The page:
Today the term BI, Business Intelligence, is one of the most commonly used at business level when talking about data management and the search for systems which allow us to make sense of them.
What is Business Intelligence?
If we do a quick search, we will find different definitions for this concept but, in one way or another, they all mean the same thing: the set of processes transforming the data of a company into information and knowledge to support the decision making process.
All companies store large volumes of data obtained from their daily operations, such as orders, delivery notes, invoices, accounting movements, payrolls, operations, etc. But these data are just the alphanumeric representation of an attribute or fact, they do not contain any meaning by themselves.
Information has to be more precise. Information is making sense of the data in a specific context. Therefore, while data can be just a figure like i.e. “100“, the information on that data could be “TV sales in August was 100 units”. The next step of Business Intelligence is to transform data and information into reliable knowledge so you can make decisions. What differentiates knowledge from information is that it implies an intellectual process. Following with our example we could say “August was the lowest month in sales”, so we could determine our business strategies.
Why should you use Business Intelligence?
The ability to make timely decisions, quickly and accurately, alongside with a strategic plan based on knowledge about our environment are key to make a difference and achieve success, providing companies with a much-desired competitive advantage.
However, traditional information systems have serious weak points within their structures and very little flexibility to achieve such goals. This is because its design is not aimed at obtaining knowledge from the data stored daily by companies.
What are the limitations of Business Intelligence?
The most prominent limitations of these systems are:
|The need for technical knowledge by users|
|Long response times when there is a need for quick responses|
|Lack of data integration, which causes erroneous and incomplete information|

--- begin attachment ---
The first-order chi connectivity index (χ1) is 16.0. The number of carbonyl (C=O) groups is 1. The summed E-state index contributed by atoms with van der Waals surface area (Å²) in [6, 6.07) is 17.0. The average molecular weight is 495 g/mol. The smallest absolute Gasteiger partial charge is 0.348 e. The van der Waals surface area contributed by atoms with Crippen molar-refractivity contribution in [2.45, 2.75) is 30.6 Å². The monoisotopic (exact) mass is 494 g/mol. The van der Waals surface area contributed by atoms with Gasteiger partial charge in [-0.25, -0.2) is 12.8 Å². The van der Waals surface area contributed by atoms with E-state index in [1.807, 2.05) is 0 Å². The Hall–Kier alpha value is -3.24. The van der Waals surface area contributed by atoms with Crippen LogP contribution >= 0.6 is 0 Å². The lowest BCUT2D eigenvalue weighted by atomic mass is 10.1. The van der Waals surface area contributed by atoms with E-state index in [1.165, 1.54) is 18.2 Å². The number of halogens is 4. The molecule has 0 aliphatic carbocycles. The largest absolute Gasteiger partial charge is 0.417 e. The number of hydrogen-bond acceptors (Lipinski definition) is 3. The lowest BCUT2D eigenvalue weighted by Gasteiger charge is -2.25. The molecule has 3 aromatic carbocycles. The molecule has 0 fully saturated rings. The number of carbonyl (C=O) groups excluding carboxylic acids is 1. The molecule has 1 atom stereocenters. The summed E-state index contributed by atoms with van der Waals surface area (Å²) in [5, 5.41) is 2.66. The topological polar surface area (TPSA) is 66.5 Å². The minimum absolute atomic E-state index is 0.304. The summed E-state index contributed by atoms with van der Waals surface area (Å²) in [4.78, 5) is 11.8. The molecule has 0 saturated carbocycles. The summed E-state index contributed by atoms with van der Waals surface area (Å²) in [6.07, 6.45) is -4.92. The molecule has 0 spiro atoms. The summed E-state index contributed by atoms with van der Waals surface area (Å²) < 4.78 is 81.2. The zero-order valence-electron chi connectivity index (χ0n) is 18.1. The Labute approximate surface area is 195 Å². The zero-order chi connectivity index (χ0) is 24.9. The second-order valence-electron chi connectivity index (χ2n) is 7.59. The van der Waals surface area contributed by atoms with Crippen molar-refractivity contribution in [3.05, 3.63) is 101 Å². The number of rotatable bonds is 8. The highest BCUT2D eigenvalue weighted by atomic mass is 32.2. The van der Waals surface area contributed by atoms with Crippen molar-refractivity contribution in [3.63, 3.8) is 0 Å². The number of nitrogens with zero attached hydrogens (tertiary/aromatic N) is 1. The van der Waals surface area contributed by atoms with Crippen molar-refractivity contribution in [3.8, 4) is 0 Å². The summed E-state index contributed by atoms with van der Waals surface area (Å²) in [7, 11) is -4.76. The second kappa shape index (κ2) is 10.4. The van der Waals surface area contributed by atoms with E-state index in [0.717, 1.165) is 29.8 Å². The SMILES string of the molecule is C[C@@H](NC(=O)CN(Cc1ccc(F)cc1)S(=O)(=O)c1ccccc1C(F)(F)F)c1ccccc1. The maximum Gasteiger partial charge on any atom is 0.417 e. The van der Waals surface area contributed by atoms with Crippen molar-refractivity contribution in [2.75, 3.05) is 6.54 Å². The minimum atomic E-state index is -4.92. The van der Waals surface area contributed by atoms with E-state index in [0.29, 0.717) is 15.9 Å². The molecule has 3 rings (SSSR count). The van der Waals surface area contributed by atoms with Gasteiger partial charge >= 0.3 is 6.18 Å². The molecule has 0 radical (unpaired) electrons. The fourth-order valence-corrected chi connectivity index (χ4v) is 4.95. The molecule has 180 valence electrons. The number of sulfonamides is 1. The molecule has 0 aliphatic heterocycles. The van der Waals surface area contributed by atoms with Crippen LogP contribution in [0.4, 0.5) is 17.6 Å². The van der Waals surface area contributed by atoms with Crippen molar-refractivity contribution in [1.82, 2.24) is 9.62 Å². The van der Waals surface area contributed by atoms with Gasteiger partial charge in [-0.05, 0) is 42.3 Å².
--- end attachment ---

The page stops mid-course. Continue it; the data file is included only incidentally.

|Absence of historical information and, therefore, of the evolution of the business|
|Low performance when generating reports under the same database that supports operational systems|
Business Intelligence was born due to these limitations. BI includes the set of tools aimed at extracting and transforming the data stored in companies, promoting their analysis and conversion into information and knowledge, providing companies with the support they need to quickly solve business questions.
In short, a BI solution allows us to observe and understand our environment, what is happening and why, to predict what will happen and decide which path to follow. It gives us complete visibility of our business and the guidelines that we must follow in the future.
What are the benefits of Business Intelligence?
There are many benefits, but we can highlight:
|Trend analysis and future prediction|
|Detection of right and wrong behaviours|
|Learning from previous mistakes|
|End user orientation without the need for technical knowledge|
Focusing on a more technical vision and attending to the general architecture of a BI application, the basic scheme in a Business Intelligence project is as follows:
In future blog posts we will go into the details of the components and processes involved in this type of architecture, but as a first approach I will make a brief description of its phases.
Phases of a BI project
Every company stores data from their operations, but these can be in more than one system.
The first phase of a BI project is to extract the data from the different sources that are in the company, unifying them and transforming them based on future questions you need answers for and loading them into a single centralized container. These processes of extraction, transformation and loading are known by the acronym ETL (Extract – Transform – Load). The container in which the data will be loaded is called DataWarehouse which, under consolidation requirements, will contain all the debugged data of the company. They could also be loaded into small DataMarts that, sharing technical aspects and general characteristics with the DataWarehouse, are designed for departmental purposes, optimized for specific areas.
Next, exploitation tools come into play, specializing in the visualization of information, promoting their analysis through reports, dashboards, alerts, etc. to answer the business questions.
In summary, a Business Intelligence solution manages to unify the data and make sense of them, making them the most valuable component of the company to understand its past, its present and decide on its future, thus providing a clear competitive advantage over companies that don’t possess such solutions.